North Johnstone River Queensland
REMOTE, STEEP and technical. Consistent Class IV-V rapids, with names such Mordor, Mineshaft and Misjudgement. Four to six days, deep in a canyon, surrounded by World Heritage-listed rainforest. Yep, the “NJ” is the physical incarnation of rafting’s dream list – easy to see how it rates as one of the world’s top 10 rafting trips. Add in the potential to spot everything from indigenous burial sites and 50m waterfalls to bird spiders and saltwater crocs, and you’ve got a great adventure.
AGA senior contributor James McCormack rafted the NJ and reckons there isn’t much that compares on the adrenaline scale. The ancient landscape is relatively unspoilt and the campsites are perfectly located. The North Johnstone’s remoteness means there are never too many craft on the river – you may have it all to yourself.
Nymboida River New South Wales
ONE OF Australia’s most popular guided rafting destinations, the Nymboida has something for all skill levels. The one-day trip may seem too quick at first glance, but it’s worth noting there are 25 Grade III-IV rapids in the 9km, so you’ll be plenty occupied, as AGA editor Justin Walker discovered.
“My wife, Rachel, and I did the one-day trip on our honeymoon. Loads of rapids, some great swimming holes and we both survived unscathed – and still married!” Guiding companies also offer a two-day journey (from Platypus Flat to the Junction), plus a 50km, four-day option that travels downriver from Platypus Flat to the township of Nymboida. Like the North Johnstone, the Nymboida is a natural-flow river, so its grading changes depending on water levels.
Franklin River Tasmania
RAFTING (or pack-rafting) the Franklin is the iconic Aussie whitewater trip. Thanks to conservationists’ hard work in the early 1980s, the Franklin was never dammed, so you get the full wilderness experience. It encompasses everything from Class I to unraftable Class VI rapids and tough portages. AGA senior contributor Bill Hatcher describes it perfectly:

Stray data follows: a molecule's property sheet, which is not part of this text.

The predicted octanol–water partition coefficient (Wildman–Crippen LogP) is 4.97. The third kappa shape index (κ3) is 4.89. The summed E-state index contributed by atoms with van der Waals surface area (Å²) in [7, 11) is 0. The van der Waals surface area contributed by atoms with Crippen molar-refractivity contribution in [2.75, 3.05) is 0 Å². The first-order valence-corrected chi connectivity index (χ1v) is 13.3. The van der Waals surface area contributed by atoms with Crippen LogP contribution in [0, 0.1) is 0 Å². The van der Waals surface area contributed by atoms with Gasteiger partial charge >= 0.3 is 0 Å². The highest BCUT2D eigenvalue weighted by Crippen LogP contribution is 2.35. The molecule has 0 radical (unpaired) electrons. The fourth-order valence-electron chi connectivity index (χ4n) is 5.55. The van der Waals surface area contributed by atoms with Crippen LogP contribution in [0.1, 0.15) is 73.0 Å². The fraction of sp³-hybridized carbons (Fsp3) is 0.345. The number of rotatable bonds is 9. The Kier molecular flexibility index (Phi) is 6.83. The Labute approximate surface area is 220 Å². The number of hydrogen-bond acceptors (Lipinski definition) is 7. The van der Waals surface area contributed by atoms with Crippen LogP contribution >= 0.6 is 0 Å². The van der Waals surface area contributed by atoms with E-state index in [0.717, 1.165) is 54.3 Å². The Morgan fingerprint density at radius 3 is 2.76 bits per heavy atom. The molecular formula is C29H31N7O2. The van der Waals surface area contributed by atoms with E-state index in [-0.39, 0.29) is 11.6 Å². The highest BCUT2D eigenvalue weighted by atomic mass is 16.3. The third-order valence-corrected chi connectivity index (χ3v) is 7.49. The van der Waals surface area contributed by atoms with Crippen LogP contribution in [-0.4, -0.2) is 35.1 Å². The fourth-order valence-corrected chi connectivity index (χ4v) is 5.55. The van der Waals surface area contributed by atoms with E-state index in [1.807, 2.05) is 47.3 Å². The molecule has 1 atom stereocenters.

“The Franklin River contains the best aspects of a challenging multi-day whitewater adventure. But what really sets it apart is it’s a river journey through the most beautiful and remote wilderness in the Southern Hemisphere.”
During the course of the 125km journey, the river drops around 1400m, through epic scenery, including old-growth rainforest, caves, steep cliffs and the narrow, deep gorge of the Great Ravine. It helps to be reasonably fit for the paddling, but more so for the portages. The Franklin River is worth all the hard work. One of the world’s best!
The Kimberley Western Australia
THE LARGEST STATE in Oz has some of the biggest whitewater – and epic coastal paddling – based around the spectacular Kimberley region. Hard-core whitewater paddlers can take on the big three: the Moran, King Edward and Fitzroy rivers, while the more laid-back can kayak the massive Lake Ord or, if you’re up for some ocean-based adventure, join a guided ocean ski trip that runs north from Perth to Broome, enjoying beautiful clear water, loads of marine life and some awesome coastline (and seafood!). It’s a long haul to get there, but the remoteness – and high adventure – will ensure you never forget the wild northwest.